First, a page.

Alexandre Payot: group design project
One of my main reasons for coming to study aerospace engineering at the University of Bristol is the focus on project work from day one.
Group design projects are what makes engineering a very rewarding degree to study for: they allow us to use the theoretical knowledge gained in lectures to solve real world problems. These design projects helped me understand the ‘unscientific’ aspects of engineering; from manufacturing to team management, engineering is about much more than just maths, physics and equations.
The most interesting of these is the 4th year design project. Its theme is set by Airbus, Agusta-Westland or Airbus Defence & Space; all world leading aerospace manufacturers in their domains.
This year, for the civil aircraft project, we had to design a replacement aircraft for the aging B767.
We were assigned to teams of nine students with each person responsible for one aspect of the design (aerodynamics, controllability, structures, propulsion, etc.). This organisation provides an opportunity to develop technical expertise, team management and communication skills.
The fourth year design project is a unique opportunity to get advice from industry experts while working on a project relevant to the aerospace industry. This project offers the possibility of exploring innovative ideas and puts to the test the capacity of the team to come up with an effective solution to a problem. While challenging, this makes working on this project a very rewarding experience.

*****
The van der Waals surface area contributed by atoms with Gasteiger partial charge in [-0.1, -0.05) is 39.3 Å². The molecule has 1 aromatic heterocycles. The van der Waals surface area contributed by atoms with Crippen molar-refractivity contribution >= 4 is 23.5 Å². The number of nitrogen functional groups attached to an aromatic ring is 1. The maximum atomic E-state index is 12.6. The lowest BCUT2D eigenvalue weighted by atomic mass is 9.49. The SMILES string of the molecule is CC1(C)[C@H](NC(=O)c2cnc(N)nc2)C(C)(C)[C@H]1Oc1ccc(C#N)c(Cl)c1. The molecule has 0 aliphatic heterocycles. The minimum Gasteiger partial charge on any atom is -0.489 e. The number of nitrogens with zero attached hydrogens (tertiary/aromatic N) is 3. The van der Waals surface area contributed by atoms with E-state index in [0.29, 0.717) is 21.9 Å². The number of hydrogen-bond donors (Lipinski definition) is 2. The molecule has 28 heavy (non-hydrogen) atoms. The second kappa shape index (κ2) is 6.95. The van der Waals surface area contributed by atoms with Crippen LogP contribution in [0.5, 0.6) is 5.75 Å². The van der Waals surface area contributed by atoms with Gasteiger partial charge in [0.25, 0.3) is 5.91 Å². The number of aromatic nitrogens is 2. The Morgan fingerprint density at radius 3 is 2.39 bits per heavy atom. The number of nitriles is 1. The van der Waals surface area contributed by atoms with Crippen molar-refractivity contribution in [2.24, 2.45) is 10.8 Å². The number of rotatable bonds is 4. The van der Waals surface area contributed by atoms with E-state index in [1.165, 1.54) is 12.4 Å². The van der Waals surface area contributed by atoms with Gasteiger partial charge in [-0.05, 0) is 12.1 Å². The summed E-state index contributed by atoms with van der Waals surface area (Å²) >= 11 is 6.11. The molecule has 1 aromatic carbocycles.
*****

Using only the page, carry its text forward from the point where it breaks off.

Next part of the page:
The teams are responsible for the delivery of their design, and individuals must gain the expertise in specific aspects of the design, however the department is very helpful in setting up help sessions with lecturers and engineers. This project is one of the highlights of the final year of the course at Bristol, bringing industry and academia together, it provides a valuable insight into the challenges of working in Engineering.
Each year the group design project task is adapted so as to be relevant to the current challenges that the industry faces. Our task was to develop a B767 or A320 replacement, two flagship aircraft which now require updating to meet the new medium-range market demands.
My fascination with flight started as a young child: living in New Caledonia, I would test my parents’ patience on the 24hr flight back to France with innumerable questions. Later, in school, I found an affinity with science and maths as they satisfied my inquisitive nature. I decided to study engineering as I wanted to bridge the gap between scientific theory and real world application.
Coming from France, it took a little bit of time to adjust to the different teaching methods and the language, but after 4 years I’m happy to call Bristol my home. I was able to do a year abroad at the University of California in my 3rd year which was an amazing experience and would recommend it to anyone who has the opportunity. The course is well structured; allowing us to specialise in our areas of interest in the last two years of the degree. A large number of group and individual projects makes the course very engaging. Ultimately the individual research project was one of my best experiences at the University of Bristol and convinced me to continue as a PhD student in the department.